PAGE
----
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Hyperion Records

CDGIM016 - Sheppard: Media vita
Pietà by Carlo Crivelli (c1430-c1500)
Reproduced by permission of The Trustees, The National Gallery, London

Salle Church, Norfolk, United Kingdom
Produced by Steve C Smith & Peter Phillips
Engineered by Mike Clements
Release date: April 1989
Total duration: 55 minutes 5 seconds

'Indeed, the choir as a whole convey perfectly the ebb and flow of Sheppard's polyphony in performances as refreshing and calming as the effect of water cascading down the side of a lakeland fell. The overall balance is generally good (the full chords that mark the end of important sections are wonderfully resonant), the lower voices providing a solid—though not inexpressive—foundation for the soaring flights of fantasy above … the acoustic of the Norfolk church, now favoured by The Tallis Scholars for their recordings, is lively and clear, and contributes an aura of timelessness, especially to the chant … this is a record you will want to listen to again and again' (Gramophone)

Media vita

The first recording of John Sheppard's masterpiece Media vita. It begins with some of the most haunting words in any of the Offices: 'In the midst of life we are in death'. Lasting over 21 minutes it is a unique and absorbing achievement.

This recording is also available on the specially priced double album The Tallis Scholars sing Tudor Church Music – 2.

Other recommended albums
'The Tallis Scholars sing Tudor Church Music, Vol. 2' (CDGIM210)
The Tallis Scholars sing Tudor Church Music, Vol. 2
MP3 £7.99FLAC £7.99ALAC £7.99Buy by post £11.75 CDGIM210  2CDs for the price of 1  

Introduction  EnglishFrançaisDeutsch
John Sheppard’s reputation as a composer is still not fully established. Part of the reason has certainly been the lack of reliable editions of his music, when his contemporaries Taverner, Tallis, Tye, White and others have long been promoted; but even now, with some recordings and many publications devoted especially to him, progress has been slow. We hope that with this first recording of his masterpiece, Media vita, all doubts about his stature will be fully dispelled.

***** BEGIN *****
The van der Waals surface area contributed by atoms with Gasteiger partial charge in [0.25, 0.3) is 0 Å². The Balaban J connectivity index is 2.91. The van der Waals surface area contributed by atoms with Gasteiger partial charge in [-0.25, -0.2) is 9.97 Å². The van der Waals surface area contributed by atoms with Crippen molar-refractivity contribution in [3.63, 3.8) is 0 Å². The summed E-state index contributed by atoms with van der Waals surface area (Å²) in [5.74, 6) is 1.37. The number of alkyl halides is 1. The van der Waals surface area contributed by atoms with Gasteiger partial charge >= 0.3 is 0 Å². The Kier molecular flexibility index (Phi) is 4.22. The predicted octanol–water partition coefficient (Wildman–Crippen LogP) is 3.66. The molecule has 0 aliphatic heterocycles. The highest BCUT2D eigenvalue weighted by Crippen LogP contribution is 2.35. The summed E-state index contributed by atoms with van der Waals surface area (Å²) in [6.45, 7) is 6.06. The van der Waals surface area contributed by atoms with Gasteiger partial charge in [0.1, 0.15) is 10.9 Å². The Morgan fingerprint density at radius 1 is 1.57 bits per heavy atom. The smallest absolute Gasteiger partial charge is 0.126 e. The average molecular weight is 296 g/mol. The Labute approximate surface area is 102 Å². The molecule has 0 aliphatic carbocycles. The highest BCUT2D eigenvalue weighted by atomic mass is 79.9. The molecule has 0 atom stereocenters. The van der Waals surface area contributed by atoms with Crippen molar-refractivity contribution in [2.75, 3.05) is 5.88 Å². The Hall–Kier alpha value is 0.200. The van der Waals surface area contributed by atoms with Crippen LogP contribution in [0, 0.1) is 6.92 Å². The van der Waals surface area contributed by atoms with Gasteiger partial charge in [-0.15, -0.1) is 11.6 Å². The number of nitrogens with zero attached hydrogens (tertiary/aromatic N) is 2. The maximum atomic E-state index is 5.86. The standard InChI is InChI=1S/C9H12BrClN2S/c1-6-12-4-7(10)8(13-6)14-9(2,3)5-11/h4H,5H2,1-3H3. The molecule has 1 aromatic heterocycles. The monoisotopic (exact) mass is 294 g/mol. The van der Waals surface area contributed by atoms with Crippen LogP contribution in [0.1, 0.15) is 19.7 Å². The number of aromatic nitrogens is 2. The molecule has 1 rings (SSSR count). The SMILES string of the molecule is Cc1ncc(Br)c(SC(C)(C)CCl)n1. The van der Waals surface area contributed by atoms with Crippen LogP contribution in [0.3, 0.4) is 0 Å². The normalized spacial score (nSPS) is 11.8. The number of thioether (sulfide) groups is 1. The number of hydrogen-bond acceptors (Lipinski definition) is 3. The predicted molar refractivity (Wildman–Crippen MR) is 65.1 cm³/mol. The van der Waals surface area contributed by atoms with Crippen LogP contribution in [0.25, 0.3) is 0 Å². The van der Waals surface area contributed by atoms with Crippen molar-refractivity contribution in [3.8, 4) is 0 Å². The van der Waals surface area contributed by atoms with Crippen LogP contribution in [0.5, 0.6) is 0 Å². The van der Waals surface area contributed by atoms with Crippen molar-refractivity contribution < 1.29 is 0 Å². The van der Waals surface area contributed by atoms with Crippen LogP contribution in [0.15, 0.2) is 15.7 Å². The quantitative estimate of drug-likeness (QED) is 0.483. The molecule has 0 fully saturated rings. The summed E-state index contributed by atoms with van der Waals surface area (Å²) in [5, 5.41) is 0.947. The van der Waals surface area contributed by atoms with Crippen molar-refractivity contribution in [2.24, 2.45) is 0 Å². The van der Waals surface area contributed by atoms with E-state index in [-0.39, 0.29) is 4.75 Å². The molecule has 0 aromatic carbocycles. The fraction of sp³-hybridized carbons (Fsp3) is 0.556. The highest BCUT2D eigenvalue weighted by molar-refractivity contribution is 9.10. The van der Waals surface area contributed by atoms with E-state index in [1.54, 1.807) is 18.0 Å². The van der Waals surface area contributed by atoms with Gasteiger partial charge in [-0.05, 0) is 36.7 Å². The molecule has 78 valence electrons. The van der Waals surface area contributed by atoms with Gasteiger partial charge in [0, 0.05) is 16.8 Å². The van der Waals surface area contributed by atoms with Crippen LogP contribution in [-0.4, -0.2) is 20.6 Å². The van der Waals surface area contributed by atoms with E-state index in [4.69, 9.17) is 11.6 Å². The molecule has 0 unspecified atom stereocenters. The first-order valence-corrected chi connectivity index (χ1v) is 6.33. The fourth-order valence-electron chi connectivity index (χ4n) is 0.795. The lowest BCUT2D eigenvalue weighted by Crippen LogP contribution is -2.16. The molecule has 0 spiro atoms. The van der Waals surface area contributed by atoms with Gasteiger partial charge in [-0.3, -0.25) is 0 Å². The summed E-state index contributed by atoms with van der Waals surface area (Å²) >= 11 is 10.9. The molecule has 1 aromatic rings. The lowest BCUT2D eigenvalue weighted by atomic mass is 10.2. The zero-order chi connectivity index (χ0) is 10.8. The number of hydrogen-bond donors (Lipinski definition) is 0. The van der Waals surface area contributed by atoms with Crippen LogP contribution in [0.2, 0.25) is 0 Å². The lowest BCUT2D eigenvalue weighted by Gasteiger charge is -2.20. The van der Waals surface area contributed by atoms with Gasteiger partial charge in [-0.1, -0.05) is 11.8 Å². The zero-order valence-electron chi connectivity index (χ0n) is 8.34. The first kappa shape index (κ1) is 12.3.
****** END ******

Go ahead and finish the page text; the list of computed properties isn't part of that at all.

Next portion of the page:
Little is known about Sheppard’s career, except that he was employed at Magdalen College, Oxford, between 1543 and 1548, and also at the Chapel Royal from 1552 (or before) until his death in 1558.

Much of Sheppard’s music has survived incomplete. In general it has been the tenor part which has been lost, as is the case with Verbum caro, Reges Tharsis and Media vita on this recording. Normally this is not a serious problem, since Sheppard often based his compositions on plainchant tenors (one of the last composers in Europe consistently to do so) and these can be provided from other sources. But there are passages in Media vita where the tenor is ‘free’, necessitating recomposition (in this case by David Wulstan) before the work can be performed. Just occasionally, the absence of a part has posed such severe editorial problems that it has been found impossible to make an effective version of the music: Sheppard’s only surviving votive antiphon, Gaude virgo Christiphera is in this category.